Recent years have seen the publication of reports and papers raising concerns about rising sea levels in Southeast Asia and the potential impact on coastal populations. Research published in 2021 now estimates that sea level rise may be far more rapid than previous projections. However, this phenomenon is not new. During the Pleistocene, much of island SE Asia was connected by land bridges, and the gradual rise in sea level accounts for the delimitation of a series of zoogeographical zones.
Less well understood is the response of humans to these environmental changes during these periods of climate change. Sea-level rise would have isolated some populations on specific islands. Some groups responded by ending land-based subsistence, while others lost maritime skills entirely. Clearly when human populations can move freely between regions, we will expect to see the development of regional archaeological cultures; the Hoabinhian is a good example of this. Once barriers to communication progressed on islands, local archaeological horizons more easily develop. However, the paradoxical consequences of these changes is a search for alternatives, catalysing innovations on the technical front, such as more and better ships, and in-depth exploration of resources, leading to the exploitation of potential trade routes and cultural changes. These changes would certainly have influenced social and economic organization in some groups, for example, driving specialization. In this perspective, we may wonder to what extent environmental change may account in part for both the Austronesian-speaker expansion and the development of sea nomad culture.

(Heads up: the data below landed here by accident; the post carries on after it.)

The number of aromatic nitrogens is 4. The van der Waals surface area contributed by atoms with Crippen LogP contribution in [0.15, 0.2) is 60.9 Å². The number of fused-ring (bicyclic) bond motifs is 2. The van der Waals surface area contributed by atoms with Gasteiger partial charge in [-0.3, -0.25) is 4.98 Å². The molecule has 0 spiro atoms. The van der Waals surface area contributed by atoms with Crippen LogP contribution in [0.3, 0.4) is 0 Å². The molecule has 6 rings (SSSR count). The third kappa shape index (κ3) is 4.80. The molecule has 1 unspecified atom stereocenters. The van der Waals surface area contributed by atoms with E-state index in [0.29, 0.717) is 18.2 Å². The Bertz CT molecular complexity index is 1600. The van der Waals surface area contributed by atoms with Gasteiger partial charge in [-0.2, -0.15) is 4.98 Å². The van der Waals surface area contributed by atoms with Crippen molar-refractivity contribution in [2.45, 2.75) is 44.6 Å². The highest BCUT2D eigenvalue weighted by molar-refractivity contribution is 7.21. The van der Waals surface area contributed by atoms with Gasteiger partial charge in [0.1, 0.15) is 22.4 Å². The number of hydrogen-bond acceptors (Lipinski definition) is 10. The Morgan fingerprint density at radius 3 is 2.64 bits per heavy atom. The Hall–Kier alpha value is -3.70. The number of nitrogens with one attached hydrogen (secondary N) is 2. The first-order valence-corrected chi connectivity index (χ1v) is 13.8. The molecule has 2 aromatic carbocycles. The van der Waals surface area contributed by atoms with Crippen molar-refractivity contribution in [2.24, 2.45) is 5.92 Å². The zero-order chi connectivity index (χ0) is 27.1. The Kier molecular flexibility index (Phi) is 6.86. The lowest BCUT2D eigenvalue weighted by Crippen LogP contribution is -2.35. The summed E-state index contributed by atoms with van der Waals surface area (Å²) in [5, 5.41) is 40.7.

The theme of the panel is therefore to question how palaeoclimatic and environmental change in Southeast Asia impacted population movements and cultural organisations from the Pleistocene to the near present. Understanding past changes should enable us to better evaluate future developments. However, it should also act as a counterweight to crisis rhetoric, which paints the current situation as unprecedented. Environmental changes also contribute to the search for solutions and adaptations of lifestyles and may be seen as some components for cultural catalysts. In this panel, we invite papers discussing these issues pulling together palaeoenvironmental, historical, archaeological, genetic and linguistic data.